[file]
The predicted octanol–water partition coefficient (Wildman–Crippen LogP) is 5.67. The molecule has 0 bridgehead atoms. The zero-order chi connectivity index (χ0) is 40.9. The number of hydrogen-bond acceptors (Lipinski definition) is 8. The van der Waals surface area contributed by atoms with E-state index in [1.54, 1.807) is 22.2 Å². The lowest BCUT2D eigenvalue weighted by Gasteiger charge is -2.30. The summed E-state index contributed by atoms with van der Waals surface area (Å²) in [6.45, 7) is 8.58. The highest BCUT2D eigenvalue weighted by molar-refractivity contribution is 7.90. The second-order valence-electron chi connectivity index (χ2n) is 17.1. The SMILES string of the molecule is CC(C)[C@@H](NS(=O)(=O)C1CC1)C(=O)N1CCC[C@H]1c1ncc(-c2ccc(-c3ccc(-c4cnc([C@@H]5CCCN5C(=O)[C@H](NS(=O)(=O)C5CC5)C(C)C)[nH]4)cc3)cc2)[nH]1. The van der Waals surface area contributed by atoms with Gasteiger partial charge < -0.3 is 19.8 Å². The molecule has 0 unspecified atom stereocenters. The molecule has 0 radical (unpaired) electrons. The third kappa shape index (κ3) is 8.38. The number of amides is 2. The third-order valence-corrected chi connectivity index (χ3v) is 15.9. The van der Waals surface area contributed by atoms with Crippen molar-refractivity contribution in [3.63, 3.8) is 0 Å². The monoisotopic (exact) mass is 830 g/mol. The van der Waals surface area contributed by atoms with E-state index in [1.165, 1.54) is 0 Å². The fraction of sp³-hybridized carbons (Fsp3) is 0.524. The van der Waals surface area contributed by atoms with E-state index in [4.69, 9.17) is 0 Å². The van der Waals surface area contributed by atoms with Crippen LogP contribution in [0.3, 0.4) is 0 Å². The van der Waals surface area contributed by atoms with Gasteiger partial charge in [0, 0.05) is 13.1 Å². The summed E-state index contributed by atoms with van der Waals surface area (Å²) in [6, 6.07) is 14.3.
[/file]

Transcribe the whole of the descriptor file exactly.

The predicted octanol–water partition coefficient (Wildman–Crippen LogP) is 5.67. The molecule has 0 bridgehead atoms. The zero-order chi connectivity index (χ0) is 40.9. The number of hydrogen-bond acceptors (Lipinski definition) is 8. The van der Waals surface area contributed by atoms with E-state index in [1.54, 1.807) is 22.2 Å². The lowest BCUT2D eigenvalue weighted by Gasteiger charge is -2.30. The summed E-state index contributed by atoms with van der Waals surface area (Å²) in [6.45, 7) is 8.58. The highest BCUT2D eigenvalue weighted by molar-refractivity contribution is 7.90. The second-order valence-electron chi connectivity index (χ2n) is 17.1. The SMILES string of the molecule is CC(C)[C@@H](NS(=O)(=O)C1CC1)C(=O)N1CCC[C@H]1c1ncc(-c2ccc(-c3ccc(-c4cnc([C@@H]5CCCN5C(=O)[C@H](NS(=O)(=O)C5CC5)C(C)C)[nH]4)cc3)cc2)[nH]1. The van der Waals surface area contributed by atoms with Gasteiger partial charge < -0.3 is 19.8 Å². The molecule has 0 unspecified atom stereocenters. The molecule has 0 radical (unpaired) electrons. The third kappa shape index (κ3) is 8.38. The number of amides is 2. The third-order valence-corrected chi connectivity index (χ3v) is 15.9. The van der Waals surface area contributed by atoms with Crippen molar-refractivity contribution in [3.63, 3.8) is 0 Å². The monoisotopic (exact) mass is 830 g/mol. The van der Waals surface area contributed by atoms with E-state index in [1.165, 1.54) is 0 Å². The fraction of sp³-hybridized carbons (Fsp3) is 0.524. The van der Waals surface area contributed by atoms with E-state index in [4.69, 9.17) is 0 Å². The van der Waals surface area contributed by atoms with Crippen LogP contribution in [0.3, 0.4) is 0 Å². The van der Waals surface area contributed by atoms with Gasteiger partial charge in [0, 0.05) is 13.1 Å². The summed E-state index contributed by atoms with van der Waals surface area (Å²) in [6, 6.07) is 14.3.